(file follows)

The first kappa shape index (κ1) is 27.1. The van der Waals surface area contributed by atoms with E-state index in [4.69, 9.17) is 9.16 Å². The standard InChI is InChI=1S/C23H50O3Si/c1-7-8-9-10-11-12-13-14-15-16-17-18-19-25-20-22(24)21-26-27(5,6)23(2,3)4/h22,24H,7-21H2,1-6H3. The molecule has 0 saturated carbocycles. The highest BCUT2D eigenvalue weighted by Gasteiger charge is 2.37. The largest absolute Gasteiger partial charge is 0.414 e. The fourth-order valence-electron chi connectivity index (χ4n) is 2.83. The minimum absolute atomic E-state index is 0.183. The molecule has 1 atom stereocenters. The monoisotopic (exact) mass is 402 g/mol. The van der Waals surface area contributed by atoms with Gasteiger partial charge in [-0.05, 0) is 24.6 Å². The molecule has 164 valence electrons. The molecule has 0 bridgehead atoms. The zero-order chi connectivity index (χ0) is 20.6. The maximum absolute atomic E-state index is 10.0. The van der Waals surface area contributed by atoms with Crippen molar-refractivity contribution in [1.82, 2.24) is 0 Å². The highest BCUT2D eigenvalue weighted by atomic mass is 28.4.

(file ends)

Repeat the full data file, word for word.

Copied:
The first kappa shape index (κ1) is 27.1. The van der Waals surface area contributed by atoms with E-state index in [4.69, 9.17) is 9.16 Å². The standard InChI is InChI=1S/C23H50O3Si/c1-7-8-9-10-11-12-13-14-15-16-17-18-19-25-20-22(24)21-26-27(5,6)23(2,3)4/h22,24H,7-21H2,1-6H3. The molecule has 0 saturated carbocycles. The highest BCUT2D eigenvalue weighted by Gasteiger charge is 2.37. The largest absolute Gasteiger partial charge is 0.414 e. The fourth-order valence-electron chi connectivity index (χ4n) is 2.83. The minimum absolute atomic E-state index is 0.183. The molecule has 1 atom stereocenters. The monoisotopic (exact) mass is 402 g/mol. The van der Waals surface area contributed by atoms with Gasteiger partial charge in [-0.05, 0) is 24.6 Å². The molecule has 164 valence electrons. The molecule has 0 bridgehead atoms. The zero-order chi connectivity index (χ0) is 20.6. The maximum absolute atomic E-state index is 10.0. The van der Waals surface area contributed by atoms with Crippen molar-refractivity contribution in [1.82, 2.24) is 0 Å². The highest BCUT2D eigenvalue weighted by atomic mass is 28.4.